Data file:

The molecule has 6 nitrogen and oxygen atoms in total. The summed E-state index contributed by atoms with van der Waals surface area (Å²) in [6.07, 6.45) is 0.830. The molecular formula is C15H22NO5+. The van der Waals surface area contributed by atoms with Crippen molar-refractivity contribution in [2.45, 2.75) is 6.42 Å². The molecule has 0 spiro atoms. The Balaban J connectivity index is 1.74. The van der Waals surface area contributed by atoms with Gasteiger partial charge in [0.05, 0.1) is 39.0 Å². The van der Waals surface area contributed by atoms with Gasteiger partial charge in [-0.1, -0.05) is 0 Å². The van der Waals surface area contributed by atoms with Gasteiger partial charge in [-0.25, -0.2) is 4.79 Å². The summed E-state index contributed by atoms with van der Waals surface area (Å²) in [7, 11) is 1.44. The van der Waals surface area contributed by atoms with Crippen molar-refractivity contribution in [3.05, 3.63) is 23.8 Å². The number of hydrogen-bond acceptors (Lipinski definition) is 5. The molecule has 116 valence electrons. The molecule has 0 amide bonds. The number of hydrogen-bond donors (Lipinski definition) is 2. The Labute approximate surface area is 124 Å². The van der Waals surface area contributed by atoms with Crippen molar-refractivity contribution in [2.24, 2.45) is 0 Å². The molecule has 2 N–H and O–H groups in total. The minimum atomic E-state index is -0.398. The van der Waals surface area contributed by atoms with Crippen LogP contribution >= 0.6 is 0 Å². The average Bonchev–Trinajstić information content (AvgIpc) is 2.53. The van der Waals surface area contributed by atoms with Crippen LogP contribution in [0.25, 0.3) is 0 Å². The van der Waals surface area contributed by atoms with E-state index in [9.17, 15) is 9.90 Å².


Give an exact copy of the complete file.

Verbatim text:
The molecule has 6 nitrogen and oxygen atoms in total. The summed E-state index contributed by atoms with van der Waals surface area (Å²) in [6.07, 6.45) is 0.830. The molecular formula is C15H22NO5+. The van der Waals surface area contributed by atoms with Crippen molar-refractivity contribution in [2.45, 2.75) is 6.42 Å². The molecule has 0 spiro atoms. The Balaban J connectivity index is 1.74. The van der Waals surface area contributed by atoms with Gasteiger partial charge in [0.05, 0.1) is 39.0 Å². The van der Waals surface area contributed by atoms with Gasteiger partial charge in [-0.1, -0.05) is 0 Å². The van der Waals surface area contributed by atoms with Gasteiger partial charge in [-0.25, -0.2) is 4.79 Å². The summed E-state index contributed by atoms with van der Waals surface area (Å²) in [7, 11) is 1.44. The van der Waals surface area contributed by atoms with Crippen molar-refractivity contribution in [3.05, 3.63) is 23.8 Å². The number of hydrogen-bond acceptors (Lipinski definition) is 5. The molecule has 116 valence electrons. The molecule has 0 amide bonds. The number of hydrogen-bond donors (Lipinski definition) is 2. The Labute approximate surface area is 124 Å². The van der Waals surface area contributed by atoms with Crippen molar-refractivity contribution in [2.24, 2.45) is 0 Å². The molecule has 2 N–H and O–H groups in total. The minimum atomic E-state index is -0.398. The van der Waals surface area contributed by atoms with Crippen LogP contribution >= 0.6 is 0 Å². The average Bonchev–Trinajstić information content (AvgIpc) is 2.53. The van der Waals surface area contributed by atoms with Crippen LogP contribution in [0.25, 0.3) is 0 Å². The van der Waals surface area contributed by atoms with E-state index in [9.17, 15) is 9.90 Å².